Broken Power Line, Lebanon, 2005
If the Fukushima disaster really causes us to give up on nuclear power, I hope to God it won't mean more coal, because that's what's really destroying the planet. I'm feeling terribly depressed about it. Unreasonably depressed, perhaps. At some level, I'm still the teenage nerdy techno-utopian that I was a quarter-century ago. The 1950's dream of abundant, clean energy has always held a special allure for me. Imagine what we could do with it – eradicate war and hunger, go to the stars, pursue the arts and sciences... Yeah, it was a beautiful dream.
I still think we have the technological capability to do it. A thorium-based economy is totally feasible, and we know how to make nuclear plants safe. The Fukushima disaster has, however, shaken my already fragile faith in our social capability.
We could do nuclear right, but we're not. The plant was to be decommissioned this month. It's forty years old, which is about 20 years more than you should run a nuclear plant. It wasn't designed for a seismically unstable area to start with: the reserve power generators were at the bottom floors, within reach of the tsunami, and the cooling systems were not on the same concrete block as the reactor cores. Now there's talk of spent fuel going re-critical, which could only happen if some pretty huge corners were cut – stacking so much of them in the cooling pond that re-criticality is prevented only by boron plates or boric acid in the water.
I still think that nuclear power itself is a red herring, and the anti-nuclear movement has in fact done enormous harm to our efforts to find a way to live sustainably on this rock. The problems are with our society, with its insatiable thirst for energy, and the economic incentives that prevent it from being produced sustainably. The way the cards are stacked, that means that whatever's cheapest in the short term will get built. That means coal and keeping old nuclear plants running. If we managed to address those social problems, I think the issue with nuclear power would go away by itself. Perhaps we'd find that we could produce all the power we need from renewable resources; after all, we've only begun to explore those possibilities. Or perhaps we'd take nuclear security seriously enough to use that technology responsibly.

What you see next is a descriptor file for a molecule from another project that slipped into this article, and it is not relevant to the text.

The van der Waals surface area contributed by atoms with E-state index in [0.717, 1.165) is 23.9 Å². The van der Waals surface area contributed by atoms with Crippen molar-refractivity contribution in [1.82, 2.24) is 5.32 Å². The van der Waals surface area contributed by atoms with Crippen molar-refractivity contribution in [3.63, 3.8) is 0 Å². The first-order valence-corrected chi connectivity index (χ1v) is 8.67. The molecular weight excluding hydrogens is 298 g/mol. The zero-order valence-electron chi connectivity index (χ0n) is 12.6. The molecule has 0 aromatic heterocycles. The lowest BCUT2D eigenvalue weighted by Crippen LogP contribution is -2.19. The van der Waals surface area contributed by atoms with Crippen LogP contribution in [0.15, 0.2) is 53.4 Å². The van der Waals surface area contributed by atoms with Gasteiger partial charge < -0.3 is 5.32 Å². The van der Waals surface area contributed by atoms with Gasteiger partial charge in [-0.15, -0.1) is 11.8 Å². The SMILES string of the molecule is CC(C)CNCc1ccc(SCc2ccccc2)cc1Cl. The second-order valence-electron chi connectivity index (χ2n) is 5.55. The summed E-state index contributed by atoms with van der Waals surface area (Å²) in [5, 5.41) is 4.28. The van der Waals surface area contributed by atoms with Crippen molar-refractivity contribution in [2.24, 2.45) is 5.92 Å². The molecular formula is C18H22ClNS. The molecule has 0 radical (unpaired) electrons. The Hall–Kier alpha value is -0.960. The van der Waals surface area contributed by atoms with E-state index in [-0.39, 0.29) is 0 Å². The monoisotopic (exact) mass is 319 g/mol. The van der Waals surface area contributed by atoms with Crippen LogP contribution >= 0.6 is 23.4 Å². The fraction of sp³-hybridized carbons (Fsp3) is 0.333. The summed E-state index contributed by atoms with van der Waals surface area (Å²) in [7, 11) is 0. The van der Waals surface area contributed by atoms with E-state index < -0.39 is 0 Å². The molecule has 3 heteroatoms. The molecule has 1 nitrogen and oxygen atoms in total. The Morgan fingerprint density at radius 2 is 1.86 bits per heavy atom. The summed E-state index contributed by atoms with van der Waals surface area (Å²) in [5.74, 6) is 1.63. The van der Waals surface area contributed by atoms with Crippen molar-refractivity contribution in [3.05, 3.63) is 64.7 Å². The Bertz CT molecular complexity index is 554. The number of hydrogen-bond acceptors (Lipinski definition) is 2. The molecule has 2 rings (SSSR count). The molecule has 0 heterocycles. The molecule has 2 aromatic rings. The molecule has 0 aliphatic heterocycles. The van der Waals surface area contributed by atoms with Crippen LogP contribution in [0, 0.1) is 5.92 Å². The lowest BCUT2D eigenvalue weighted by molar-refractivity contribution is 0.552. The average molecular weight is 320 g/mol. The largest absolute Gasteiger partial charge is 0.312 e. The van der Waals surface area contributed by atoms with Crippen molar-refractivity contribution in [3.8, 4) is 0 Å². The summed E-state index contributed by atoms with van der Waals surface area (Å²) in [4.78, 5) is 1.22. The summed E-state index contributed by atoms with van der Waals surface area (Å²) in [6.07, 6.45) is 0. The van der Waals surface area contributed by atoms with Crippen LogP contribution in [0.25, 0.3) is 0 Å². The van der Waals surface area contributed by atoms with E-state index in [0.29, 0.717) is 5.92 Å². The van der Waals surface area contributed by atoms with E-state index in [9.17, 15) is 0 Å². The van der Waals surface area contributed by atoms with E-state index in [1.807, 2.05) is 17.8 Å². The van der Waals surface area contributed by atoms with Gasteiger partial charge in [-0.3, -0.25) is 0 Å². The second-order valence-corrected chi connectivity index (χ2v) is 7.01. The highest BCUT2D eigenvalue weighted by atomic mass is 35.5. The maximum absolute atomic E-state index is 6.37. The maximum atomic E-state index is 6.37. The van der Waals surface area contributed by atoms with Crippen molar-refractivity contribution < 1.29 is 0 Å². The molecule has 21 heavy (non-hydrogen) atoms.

There's a lot of spent fuel sitting around in cooling ponds all over the world. It can't stay there forever. I don't believe that burying it is a responsible solution; it'll be there for thousands of years, radiating away, as our civilizations rise and fall. The only way we know of to really get rid of it is yet more nuclear technology – the so-called fourth-generation plants that China has just decided to research on a massive scale. The anti-nuclear movement will reflexively oppose funding that research, or building those plants. As any new technology, it'll be riskier than the more mature technology it replaces. It could well be that there will be a disaster in one of those plants. Given the political cost of nuclear power now, how likely is it that that research will be properly funded?
The worst outcome is that we're going to be building new coal and oil, running our existing nuclear plants beyond their expiry dates, and having that spent fuel sitting around in ponds until the inevitable happens and Fukushimas and Three Mile Islands and Chernobyls become routine occurrences rather than once in a quarter-century tragedies. And that, I fear, is the way things are going, thanks to the combined efforts of the power companies pushing for the cheapest solutions and the anti-nuclear lobby pushing against anything atomic.
Living in denial is looking increasingly attractive these days.